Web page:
So I got a nice shiny new monitor delivered yesterday, and relegated the old one to being my secondary display. With that in mind, I wanted an elegant solution for switching my wacom tablet between the two screens. By default, the tablet area gets stretched over the whole two screens, which is no good as the aspect ratio is all wrong, and even the slightest sideways motion of the pen results in the cursor going zooming across the screen. After a bit of research and fiddling, and more than a little guidance from @thejikz and @DavisSorenson on twitter I’ve finally got things set up how I want, and so I thought I’d write up a post on my findings for anyone else who’s stuck on the subject. Also next time I reinstall or update ubuntu I’ll have something to look up.
Restricting the Tablet to A Single Screen
On Ubuntu 11.04, with recent versions of the wacom tools, this is accomplised via a coordinate transform matrix. I know, not exactly the kind of user friendly terminology you were perhaps hoping for, but once you get the hang of it it’s not to difficult to work out what you need. I won’t explain the process here, as the ubuntu forums have a great thread on the topic with lots of explanation. Scroll to post #8 for a neat explanation for what each component of the matrix should be. Once you have that it’s just a matter of using the following commands.
Find out the device names for your tablet:
Then set the coordinate transform matrix for your device using:
xinput set-prop "Wacom Intuos3 9x12 stylus" --type=float "Coordinate Transformation Matrix" 0.533333 0 0 0 1 0 0 0 1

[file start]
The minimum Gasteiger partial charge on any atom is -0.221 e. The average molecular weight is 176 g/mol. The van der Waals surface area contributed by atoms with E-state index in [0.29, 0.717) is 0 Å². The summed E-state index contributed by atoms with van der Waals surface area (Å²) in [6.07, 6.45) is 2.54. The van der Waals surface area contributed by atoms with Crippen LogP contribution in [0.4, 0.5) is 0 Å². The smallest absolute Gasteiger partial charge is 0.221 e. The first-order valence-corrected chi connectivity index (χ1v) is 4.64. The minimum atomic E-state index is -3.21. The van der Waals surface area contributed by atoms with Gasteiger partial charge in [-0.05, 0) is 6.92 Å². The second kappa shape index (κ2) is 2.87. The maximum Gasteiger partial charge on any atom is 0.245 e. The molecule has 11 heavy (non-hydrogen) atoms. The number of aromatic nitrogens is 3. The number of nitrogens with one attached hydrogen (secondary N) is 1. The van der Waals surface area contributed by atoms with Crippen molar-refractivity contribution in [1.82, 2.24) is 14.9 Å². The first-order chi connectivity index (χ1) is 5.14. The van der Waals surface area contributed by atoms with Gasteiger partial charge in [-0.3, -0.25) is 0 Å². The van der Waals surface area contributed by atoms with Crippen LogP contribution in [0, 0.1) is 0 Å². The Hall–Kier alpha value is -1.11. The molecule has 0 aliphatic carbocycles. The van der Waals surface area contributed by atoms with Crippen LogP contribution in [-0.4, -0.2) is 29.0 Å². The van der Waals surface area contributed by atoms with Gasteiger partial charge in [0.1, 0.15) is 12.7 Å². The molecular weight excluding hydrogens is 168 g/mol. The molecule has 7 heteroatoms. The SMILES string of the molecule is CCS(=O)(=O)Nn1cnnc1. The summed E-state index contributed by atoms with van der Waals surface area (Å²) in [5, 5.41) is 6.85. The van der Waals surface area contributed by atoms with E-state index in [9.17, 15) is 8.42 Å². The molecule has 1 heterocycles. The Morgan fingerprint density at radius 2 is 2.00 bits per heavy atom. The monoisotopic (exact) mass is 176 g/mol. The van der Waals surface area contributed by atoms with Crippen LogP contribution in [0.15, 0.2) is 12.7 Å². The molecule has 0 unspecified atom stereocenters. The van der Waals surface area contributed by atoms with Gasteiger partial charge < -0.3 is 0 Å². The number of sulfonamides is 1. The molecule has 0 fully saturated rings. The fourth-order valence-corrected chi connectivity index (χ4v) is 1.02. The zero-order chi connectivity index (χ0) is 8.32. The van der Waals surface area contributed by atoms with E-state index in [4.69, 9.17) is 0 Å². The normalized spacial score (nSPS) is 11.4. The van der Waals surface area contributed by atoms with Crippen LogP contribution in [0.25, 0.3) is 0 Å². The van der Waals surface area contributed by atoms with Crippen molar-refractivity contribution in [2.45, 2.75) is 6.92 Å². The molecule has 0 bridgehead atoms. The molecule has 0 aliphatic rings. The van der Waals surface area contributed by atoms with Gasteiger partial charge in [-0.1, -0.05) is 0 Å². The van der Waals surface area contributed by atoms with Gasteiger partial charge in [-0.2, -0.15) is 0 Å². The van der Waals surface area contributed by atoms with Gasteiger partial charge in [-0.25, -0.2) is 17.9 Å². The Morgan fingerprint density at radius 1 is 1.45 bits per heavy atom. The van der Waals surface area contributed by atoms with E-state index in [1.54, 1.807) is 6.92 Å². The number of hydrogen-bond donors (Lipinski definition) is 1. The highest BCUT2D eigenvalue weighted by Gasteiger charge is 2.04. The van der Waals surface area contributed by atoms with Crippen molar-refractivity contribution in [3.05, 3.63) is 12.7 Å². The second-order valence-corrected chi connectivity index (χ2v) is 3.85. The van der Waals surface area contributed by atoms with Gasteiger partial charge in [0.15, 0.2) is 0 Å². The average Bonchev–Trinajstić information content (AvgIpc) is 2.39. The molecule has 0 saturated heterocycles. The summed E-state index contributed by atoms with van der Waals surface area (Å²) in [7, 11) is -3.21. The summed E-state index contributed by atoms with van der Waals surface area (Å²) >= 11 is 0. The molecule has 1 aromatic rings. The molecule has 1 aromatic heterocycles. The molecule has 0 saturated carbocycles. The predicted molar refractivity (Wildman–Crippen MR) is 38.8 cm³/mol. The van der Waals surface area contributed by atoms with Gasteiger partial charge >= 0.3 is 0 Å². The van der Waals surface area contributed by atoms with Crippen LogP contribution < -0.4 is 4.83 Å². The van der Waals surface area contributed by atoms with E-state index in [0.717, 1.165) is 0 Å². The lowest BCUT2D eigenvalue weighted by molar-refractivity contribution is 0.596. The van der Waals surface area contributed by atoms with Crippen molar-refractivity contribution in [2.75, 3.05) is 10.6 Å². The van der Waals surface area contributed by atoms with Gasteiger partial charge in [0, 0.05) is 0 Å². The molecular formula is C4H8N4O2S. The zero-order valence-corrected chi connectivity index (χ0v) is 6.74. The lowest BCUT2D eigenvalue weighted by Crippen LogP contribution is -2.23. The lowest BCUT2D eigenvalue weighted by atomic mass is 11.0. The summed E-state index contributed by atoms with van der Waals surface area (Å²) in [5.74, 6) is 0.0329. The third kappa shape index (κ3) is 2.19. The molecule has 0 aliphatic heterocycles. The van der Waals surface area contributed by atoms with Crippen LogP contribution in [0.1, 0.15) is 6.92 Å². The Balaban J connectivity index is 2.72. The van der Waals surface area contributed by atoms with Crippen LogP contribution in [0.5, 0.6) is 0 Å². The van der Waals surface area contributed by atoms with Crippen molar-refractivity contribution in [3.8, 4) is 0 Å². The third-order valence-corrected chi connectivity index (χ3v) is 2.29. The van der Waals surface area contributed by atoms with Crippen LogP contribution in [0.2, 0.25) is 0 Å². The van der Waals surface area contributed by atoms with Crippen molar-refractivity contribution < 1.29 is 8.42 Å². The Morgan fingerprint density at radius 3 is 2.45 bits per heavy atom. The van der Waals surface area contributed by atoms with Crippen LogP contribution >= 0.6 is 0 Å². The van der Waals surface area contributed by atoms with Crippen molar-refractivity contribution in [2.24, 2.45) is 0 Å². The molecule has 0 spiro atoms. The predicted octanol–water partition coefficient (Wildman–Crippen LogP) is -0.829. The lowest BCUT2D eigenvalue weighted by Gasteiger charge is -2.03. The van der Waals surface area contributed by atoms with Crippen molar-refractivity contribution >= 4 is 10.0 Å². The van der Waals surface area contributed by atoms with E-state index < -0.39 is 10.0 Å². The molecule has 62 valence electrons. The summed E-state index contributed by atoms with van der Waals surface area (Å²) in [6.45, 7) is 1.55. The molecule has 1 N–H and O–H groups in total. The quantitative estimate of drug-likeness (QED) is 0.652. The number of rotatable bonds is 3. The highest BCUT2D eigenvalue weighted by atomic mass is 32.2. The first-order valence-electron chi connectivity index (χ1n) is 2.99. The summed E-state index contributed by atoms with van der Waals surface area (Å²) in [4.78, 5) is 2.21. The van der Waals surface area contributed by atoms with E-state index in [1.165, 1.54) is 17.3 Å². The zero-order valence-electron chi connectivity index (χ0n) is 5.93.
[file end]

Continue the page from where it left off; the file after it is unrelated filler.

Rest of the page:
Switching the device name for the one you got from “xinput –list” and replacing the CTM with whatever yours happens to be. For me the above command restricts my tablet to my left hand monitor. To switch to the right I use:
xinput set-prop "Wacom Intuos3 9x12 stylus" --type=float "Coordinate Transformation Matrix" 0.466666 0 0.533333 0 0.875 0.125 0 0 1
Setting up buttons
With those commands worked out, all I had to do was map them to my tablet buttons. This was done by first creating new keyboard shortcuts using ubuntus regular keyboard shortcuts editor. I just created new shortcuts, that issued the commands above, and mapped them to something reasonably obscure so they wouldn’t conflict with other apps. In my case I chose shift + print screen and shift + pause.
Then I mapped my tablet buttons to activate these keyboard shorcuts as follows:
xsetwacom --set "Wacom Intuos3 9x12 pad" Button 1 "key Shift Pause"
xsetwacom --set "Wacom Intuos3 9x12 pad" Button 3 "key Shift Print"
Finally I created a script that issues these commands at start-up and added it to my start-up applications, so that I get my tablet configured how I like every time I start ubutu. And that’s pretty much it. Not exactly plug and play, but it get’s the job done!